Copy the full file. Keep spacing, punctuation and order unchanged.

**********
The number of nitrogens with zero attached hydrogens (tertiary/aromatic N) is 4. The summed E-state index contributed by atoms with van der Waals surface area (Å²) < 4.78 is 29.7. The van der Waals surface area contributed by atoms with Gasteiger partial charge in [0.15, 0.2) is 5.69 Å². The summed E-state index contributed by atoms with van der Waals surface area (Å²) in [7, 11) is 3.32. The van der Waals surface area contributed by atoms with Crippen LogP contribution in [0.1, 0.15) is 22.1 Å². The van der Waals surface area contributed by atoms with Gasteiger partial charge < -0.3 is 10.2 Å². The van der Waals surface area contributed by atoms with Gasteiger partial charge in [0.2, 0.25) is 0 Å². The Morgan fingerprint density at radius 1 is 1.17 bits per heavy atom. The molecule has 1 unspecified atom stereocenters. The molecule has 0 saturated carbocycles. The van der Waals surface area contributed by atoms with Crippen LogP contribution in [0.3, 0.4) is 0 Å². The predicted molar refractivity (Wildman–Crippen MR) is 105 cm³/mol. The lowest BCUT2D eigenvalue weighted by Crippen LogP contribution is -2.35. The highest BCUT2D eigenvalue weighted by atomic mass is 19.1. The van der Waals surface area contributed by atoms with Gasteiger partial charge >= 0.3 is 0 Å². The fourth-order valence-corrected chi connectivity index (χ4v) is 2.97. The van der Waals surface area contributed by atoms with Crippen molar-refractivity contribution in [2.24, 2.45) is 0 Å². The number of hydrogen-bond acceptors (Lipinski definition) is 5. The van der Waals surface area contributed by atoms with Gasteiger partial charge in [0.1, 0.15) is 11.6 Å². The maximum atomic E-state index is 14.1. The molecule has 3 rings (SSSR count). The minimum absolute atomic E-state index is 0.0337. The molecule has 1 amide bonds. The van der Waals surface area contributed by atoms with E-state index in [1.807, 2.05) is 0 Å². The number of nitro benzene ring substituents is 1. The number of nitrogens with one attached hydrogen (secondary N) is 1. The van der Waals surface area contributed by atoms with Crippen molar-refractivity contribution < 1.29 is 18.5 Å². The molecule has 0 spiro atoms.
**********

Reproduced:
The number of nitrogens with zero attached hydrogens (tertiary/aromatic N) is 4. The summed E-state index contributed by atoms with van der Waals surface area (Å²) < 4.78 is 29.7. The van der Waals surface area contributed by atoms with Gasteiger partial charge in [0.15, 0.2) is 5.69 Å². The summed E-state index contributed by atoms with van der Waals surface area (Å²) in [7, 11) is 3.32. The van der Waals surface area contributed by atoms with Crippen LogP contribution in [0.1, 0.15) is 22.1 Å². The van der Waals surface area contributed by atoms with Gasteiger partial charge < -0.3 is 10.2 Å². The van der Waals surface area contributed by atoms with Gasteiger partial charge in [0.2, 0.25) is 0 Å². The Morgan fingerprint density at radius 1 is 1.17 bits per heavy atom. The molecule has 1 unspecified atom stereocenters. The molecule has 0 saturated carbocycles. The van der Waals surface area contributed by atoms with Crippen LogP contribution in [0.3, 0.4) is 0 Å². The predicted molar refractivity (Wildman–Crippen MR) is 105 cm³/mol. The lowest BCUT2D eigenvalue weighted by Crippen LogP contribution is -2.35. The highest BCUT2D eigenvalue weighted by atomic mass is 19.1. The van der Waals surface area contributed by atoms with Gasteiger partial charge >= 0.3 is 0 Å². The fourth-order valence-corrected chi connectivity index (χ4v) is 2.97. The van der Waals surface area contributed by atoms with Crippen molar-refractivity contribution in [2.24, 2.45) is 0 Å². The number of hydrogen-bond acceptors (Lipinski definition) is 5. The van der Waals surface area contributed by atoms with Gasteiger partial charge in [0.1, 0.15) is 11.6 Å². The maximum atomic E-state index is 14.1. The molecule has 3 rings (SSSR count). The minimum absolute atomic E-state index is 0.0337. The molecule has 1 amide bonds. The van der Waals surface area contributed by atoms with E-state index in [1.807, 2.05) is 0 Å². The number of nitro benzene ring substituents is 1. The number of nitrogens with one attached hydrogen (secondary N) is 1. The van der Waals surface area contributed by atoms with Crippen molar-refractivity contribution < 1.29 is 18.5 Å². The molecule has 0 spiro atoms.